“Let’s go see the ‘Art in the Garden’ exhibits…” I said to Peter, “…at the Hort Gardens.” It was a surprise outing for him.
“Oh, OK!” His eyes sparkled. “We haven’t been there in a long time.”
“Be ready in twenty minutes,” I said, glad he was interested. Wherever we went on our travels, when we still traveled, we would always visit public gardens.
He didn’t mention, or didn’t realize, that I headed the wrong way out of our drive. Carol Lee doughnuts was an important first stop, part of my surprise. I bought six of their lighter-than-air glazed to have with the thermos of coffee I’d brought. From there I took a “scenic route” I knew he’d enjoy — through campus, past the power plant which intrigues him, around the drill field and duck pond, and finally to the Hahn Horticulture Garden.
Leslie and I had already seen this year’s “Simply Elemental.” I hoped Peter would enjoy it as much as we had. I pointed out Richard Hammer’s “Glorious Glass Flowers,” but he preferred the enormous hibiscus near the pavilion. I nudged him to examine the NRV Naturalists’ “In a stream near you,” but he wanted to watch the real fish in the real stream or see the spider that had spun the web attached to one of Lauren Collver’s “Bedrock Beetles.” I carried on about the beautiful handiwork of the Textile Artists of Virginia (TAVA) who created the butterflies for “Kaleidoscope Flutters by” in the trident maple allee. He spotted a real butterfly. Why was I surprised he liked nature better than art?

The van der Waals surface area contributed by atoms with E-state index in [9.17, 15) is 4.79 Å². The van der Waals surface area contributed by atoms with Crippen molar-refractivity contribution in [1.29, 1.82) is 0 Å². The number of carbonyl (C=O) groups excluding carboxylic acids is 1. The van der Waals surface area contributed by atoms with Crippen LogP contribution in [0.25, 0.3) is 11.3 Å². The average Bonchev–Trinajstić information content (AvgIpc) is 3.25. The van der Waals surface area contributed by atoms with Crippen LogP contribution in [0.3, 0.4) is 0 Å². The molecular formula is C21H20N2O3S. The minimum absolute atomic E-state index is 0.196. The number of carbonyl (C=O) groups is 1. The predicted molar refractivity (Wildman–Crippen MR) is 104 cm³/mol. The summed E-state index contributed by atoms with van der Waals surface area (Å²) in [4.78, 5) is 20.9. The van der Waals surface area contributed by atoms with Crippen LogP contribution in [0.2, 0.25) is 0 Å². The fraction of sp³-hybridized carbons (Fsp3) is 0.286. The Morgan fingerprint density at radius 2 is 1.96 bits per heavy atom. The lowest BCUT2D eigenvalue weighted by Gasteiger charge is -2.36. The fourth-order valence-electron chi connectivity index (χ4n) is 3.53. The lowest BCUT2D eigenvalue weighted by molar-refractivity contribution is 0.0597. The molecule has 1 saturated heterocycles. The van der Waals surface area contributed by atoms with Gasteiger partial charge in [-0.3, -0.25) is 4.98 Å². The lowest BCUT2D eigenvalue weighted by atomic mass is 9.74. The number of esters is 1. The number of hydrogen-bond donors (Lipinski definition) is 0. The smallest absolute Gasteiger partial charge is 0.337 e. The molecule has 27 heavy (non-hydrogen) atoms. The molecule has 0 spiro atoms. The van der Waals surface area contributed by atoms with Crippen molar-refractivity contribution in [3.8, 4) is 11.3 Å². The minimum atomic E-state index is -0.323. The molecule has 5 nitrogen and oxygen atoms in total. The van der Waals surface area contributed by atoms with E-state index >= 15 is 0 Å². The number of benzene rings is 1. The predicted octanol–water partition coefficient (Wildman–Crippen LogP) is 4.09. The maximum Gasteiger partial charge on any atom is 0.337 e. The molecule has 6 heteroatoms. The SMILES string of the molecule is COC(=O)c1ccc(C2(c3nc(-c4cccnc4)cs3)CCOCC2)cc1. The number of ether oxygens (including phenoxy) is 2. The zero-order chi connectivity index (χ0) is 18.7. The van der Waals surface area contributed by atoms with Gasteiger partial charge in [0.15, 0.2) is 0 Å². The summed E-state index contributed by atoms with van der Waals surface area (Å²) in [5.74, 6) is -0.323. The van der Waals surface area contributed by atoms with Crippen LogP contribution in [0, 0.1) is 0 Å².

We had our coffee and doughnuts in the arbor. The sun was baking hot, but the air was lovely in the shade. “Isn’t this pleasant?” I sighed.
My indignant tsk tsk was loud. Why I was surprised he was noncommittal?
“Sorry,” he said, “you know I don’t like this heat.”
“Mm-mmm,” I said.
Two women walked by just as I snapped the picture below. “He’s a masterpiece,” I joked.
They laughed. “He sure is,” one of them said.
My husband loves being the center of attention. I have lots of nice pictures from that day, but this is my favorite.
Header: One beauty for the “kaleidoscope” of butterflies.
(Click on photos to enlarge.)